Iraqs Booming Funeral Market
- Iraq's Booming Funeral Market
By Afif Sarhan
BAGHDAD With deadly attacks still claiming more lives in the war-torn country, the funeral market in Iraq has turned from a simple work into a booming business.
"Before US-led invasion, I had one ceremony to take care," mourner Ali Abdel-Kareem al-Shuwafi, 48, told IslamOnline.net on Friday, October 30.
"But in the last four years, I had to hire 12 employees and other 15 who are used when we have many ceremonies to hold in the same day.
Hundreds of thousands of Iraqis have been killed in violence plaguing Iraq since the US invaded the country in 2003 to topple the Saddam Hussein regime.
"Violence in Iraq changed my life. I know that it isn't a nice sentence to say but it is the true," said Shuwafi.
"The continuing killings in my country helped me become a wealthy man and able to give a very good life to my family who years ago were suffering with the need of everything."
Before the US invasion, Shuwafi was hardly able to provide basics to his family.
But his life has totally changed after the US troops invaded the oil-rich country.
"I decided to open a shop in Baghdad two years ago which takes care of everything, the three days mourning process, the burying and other ceremonies asked by our clients," he said.
Shuwafi had borrowed money from a friend of his to open his shop.
"After few months, I had enough to pay him back and open more two shops, one in Baghdad and one in Basra where my brother takes care," he said.
"I know I'm successful today because of people suffering, however, I didn't kill them and just made a way for families to be well supported in a so hard moment of their lives.
"The war changed my life for better but I sometimes I wish that things were like before and I would had been able to improve my living conditions under other ways offered by the government."
Like Shuwafi, many mourning professionals have made a fortune from the deadly violence.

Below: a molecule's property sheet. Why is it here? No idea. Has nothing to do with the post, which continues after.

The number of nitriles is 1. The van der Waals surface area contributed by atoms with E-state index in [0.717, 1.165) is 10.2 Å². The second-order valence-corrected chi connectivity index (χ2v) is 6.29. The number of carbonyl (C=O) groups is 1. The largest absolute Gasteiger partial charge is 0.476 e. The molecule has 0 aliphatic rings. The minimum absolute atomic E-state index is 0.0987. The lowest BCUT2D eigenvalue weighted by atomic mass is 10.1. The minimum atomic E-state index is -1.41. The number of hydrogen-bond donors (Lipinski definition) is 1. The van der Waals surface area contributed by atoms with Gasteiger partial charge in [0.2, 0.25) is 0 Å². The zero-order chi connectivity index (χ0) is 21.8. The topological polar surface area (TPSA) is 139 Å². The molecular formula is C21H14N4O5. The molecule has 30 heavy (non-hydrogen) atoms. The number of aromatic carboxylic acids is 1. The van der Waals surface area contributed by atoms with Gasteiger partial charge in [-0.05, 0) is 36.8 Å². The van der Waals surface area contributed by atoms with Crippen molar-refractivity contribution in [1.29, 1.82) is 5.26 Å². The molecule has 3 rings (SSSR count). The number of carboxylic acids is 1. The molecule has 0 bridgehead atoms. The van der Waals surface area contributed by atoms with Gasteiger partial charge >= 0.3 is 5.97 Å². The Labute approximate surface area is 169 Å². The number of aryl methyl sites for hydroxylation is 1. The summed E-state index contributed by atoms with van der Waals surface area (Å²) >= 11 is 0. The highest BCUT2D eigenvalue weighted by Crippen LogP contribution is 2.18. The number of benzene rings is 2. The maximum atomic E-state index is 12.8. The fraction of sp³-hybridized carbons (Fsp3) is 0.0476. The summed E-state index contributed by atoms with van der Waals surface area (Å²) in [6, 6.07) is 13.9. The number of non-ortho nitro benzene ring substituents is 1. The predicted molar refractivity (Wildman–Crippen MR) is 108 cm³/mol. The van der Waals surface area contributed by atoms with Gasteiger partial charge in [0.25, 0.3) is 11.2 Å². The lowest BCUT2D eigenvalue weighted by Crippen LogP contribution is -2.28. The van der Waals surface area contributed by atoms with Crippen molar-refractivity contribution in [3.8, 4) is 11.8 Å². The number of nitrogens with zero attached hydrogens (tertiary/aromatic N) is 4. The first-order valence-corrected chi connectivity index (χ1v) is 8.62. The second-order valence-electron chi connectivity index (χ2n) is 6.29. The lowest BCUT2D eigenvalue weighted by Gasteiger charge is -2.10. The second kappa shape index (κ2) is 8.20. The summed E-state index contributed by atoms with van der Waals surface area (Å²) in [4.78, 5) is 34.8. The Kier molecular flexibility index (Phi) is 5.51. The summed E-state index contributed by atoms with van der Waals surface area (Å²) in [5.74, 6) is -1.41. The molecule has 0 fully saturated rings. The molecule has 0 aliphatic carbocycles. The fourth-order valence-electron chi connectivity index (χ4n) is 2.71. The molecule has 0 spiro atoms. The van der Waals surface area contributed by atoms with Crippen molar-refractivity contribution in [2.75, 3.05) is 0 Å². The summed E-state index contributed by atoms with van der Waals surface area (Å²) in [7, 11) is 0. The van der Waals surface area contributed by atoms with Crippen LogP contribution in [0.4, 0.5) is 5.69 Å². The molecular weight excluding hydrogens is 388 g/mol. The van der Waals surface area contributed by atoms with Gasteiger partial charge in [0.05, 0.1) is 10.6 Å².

"There was periods where I had to refuse ceremonies because I didn't have enough materials to organize it," Kamal al-Jumeiri, a funeral business owner in Baghdad, told IOL.
"During 2006 and 2007 I was able to make enough money to send my family away to Jordan to protect them and I use to visit my kids and wife every three months.
"My family accuse me of taking advantage and making money from people who were victims but someone had to make it and I had enough conditions to offer my skills."
Jumeiri recalls that he only owned two coffins to run his business before the US invasion.
"After violence in 2006, I had enough money to open two shops," he said.
"By two trucks, I import supplies from outside with better quality, offer a proper burial with all stuff needed like chairs for the mourners, recorders, speakers, people to read Qur'anic verses, kitchen apparatus to cook food during the three days ceremony, generators, tents and other specific things that sometimes is asked by grieving families."
According to Iraqi traditions, families rent tents for the three days of mourning and professional mourners to add emotions by crying while speaking verses of the Qur'an.
In addition, coffee, tea and cigarettes should be offered to visitors during the three days of mourning.
In the last day, food is cooked and offered to all people present, including poor people who usually get close to get free food.
"I moved from a simple mourning workers into a first-class business and most of my clients have wealthy living conditions and hire my work due to my excellent materials used," said Jumeiri.
The booming funeral market is also sparking rivalry among mourning professionals.
"I suffered threats from other mourning professionals," said Jumeiri.
"Many of them, not all, have organised gangs to prevent us from keeping work and leave all ceremonies to them but I insisted and have to pay a security guard to follow me."
Prices for the funeral services have skyrocketed over the violence.
"I lost my father before invasion from heart disease and didn't spend more than US $50 for all ceremony and coffin," Haydar Muhammad Khalif, a government employee, told IOL.
"But two months ago, my uncle was killed and we had to pay US $300 for the same ceremony, without any changes."
Coffins now cost about $80, from only $10 before the US invasion.
A complete ceremony would cost from $150 to $400, from only $60 before the invasion.
"Even to die in Iraq you have to have enough money or you will have to be buried without proper Iraqi Muslim traditions," said Khalif.
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